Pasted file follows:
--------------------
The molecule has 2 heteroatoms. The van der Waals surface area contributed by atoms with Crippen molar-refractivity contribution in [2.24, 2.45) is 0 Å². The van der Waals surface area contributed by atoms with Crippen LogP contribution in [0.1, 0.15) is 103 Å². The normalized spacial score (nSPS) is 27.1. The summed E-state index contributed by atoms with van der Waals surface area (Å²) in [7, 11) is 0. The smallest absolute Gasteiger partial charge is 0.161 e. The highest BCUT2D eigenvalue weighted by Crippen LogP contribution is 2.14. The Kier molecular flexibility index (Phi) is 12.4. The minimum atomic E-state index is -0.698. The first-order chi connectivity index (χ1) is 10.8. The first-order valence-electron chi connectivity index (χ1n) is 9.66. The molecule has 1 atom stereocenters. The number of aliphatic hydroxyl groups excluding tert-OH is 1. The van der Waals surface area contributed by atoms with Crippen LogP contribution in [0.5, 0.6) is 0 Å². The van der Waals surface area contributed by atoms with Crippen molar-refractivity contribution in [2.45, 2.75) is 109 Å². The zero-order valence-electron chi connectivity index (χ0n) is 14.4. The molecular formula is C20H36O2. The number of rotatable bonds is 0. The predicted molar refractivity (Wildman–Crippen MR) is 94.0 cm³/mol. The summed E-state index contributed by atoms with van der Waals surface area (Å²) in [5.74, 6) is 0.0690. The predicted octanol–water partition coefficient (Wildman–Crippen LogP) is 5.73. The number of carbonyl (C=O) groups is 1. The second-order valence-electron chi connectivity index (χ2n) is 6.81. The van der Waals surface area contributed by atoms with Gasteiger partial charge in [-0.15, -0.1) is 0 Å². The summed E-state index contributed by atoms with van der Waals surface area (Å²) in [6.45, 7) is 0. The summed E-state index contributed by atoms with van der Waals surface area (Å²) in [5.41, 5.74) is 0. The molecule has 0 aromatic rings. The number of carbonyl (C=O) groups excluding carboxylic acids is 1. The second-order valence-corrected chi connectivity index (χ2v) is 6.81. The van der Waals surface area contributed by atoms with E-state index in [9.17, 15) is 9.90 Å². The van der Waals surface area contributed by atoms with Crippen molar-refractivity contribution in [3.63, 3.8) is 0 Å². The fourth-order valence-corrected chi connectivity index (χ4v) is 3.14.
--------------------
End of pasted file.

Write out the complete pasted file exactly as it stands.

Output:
The molecule has 2 heteroatoms. The van der Waals surface area contributed by atoms with Crippen molar-refractivity contribution in [2.24, 2.45) is 0 Å². The van der Waals surface area contributed by atoms with Crippen LogP contribution in [0.1, 0.15) is 103 Å². The normalized spacial score (nSPS) is 27.1. The summed E-state index contributed by atoms with van der Waals surface area (Å²) in [7, 11) is 0. The smallest absolute Gasteiger partial charge is 0.161 e. The highest BCUT2D eigenvalue weighted by Crippen LogP contribution is 2.14. The Kier molecular flexibility index (Phi) is 12.4. The minimum atomic E-state index is -0.698. The first-order chi connectivity index (χ1) is 10.8. The first-order valence-electron chi connectivity index (χ1n) is 9.66. The molecule has 1 atom stereocenters. The number of aliphatic hydroxyl groups excluding tert-OH is 1. The van der Waals surface area contributed by atoms with Crippen LogP contribution in [0.5, 0.6) is 0 Å². The van der Waals surface area contributed by atoms with Crippen molar-refractivity contribution in [2.45, 2.75) is 109 Å². The zero-order valence-electron chi connectivity index (χ0n) is 14.4. The molecular formula is C20H36O2. The number of rotatable bonds is 0. The predicted molar refractivity (Wildman–Crippen MR) is 94.0 cm³/mol. The summed E-state index contributed by atoms with van der Waals surface area (Å²) in [5.74, 6) is 0.0690. The predicted octanol–water partition coefficient (Wildman–Crippen LogP) is 5.73. The number of carbonyl (C=O) groups is 1. The second-order valence-electron chi connectivity index (χ2n) is 6.81. The van der Waals surface area contributed by atoms with Gasteiger partial charge in [-0.15, -0.1) is 0 Å². The summed E-state index contributed by atoms with van der Waals surface area (Å²) in [6.45, 7) is 0. The summed E-state index contributed by atoms with van der Waals surface area (Å²) in [5.41, 5.74) is 0. The molecule has 0 aromatic rings. The number of carbonyl (C=O) groups excluding carboxylic acids is 1. The second-order valence-corrected chi connectivity index (χ2v) is 6.81. The van der Waals surface area contributed by atoms with E-state index in [9.17, 15) is 9.90 Å². The van der Waals surface area contributed by atoms with Crippen molar-refractivity contribution in [3.63, 3.8) is 0 Å². The fourth-order valence-corrected chi connectivity index (χ4v) is 3.14.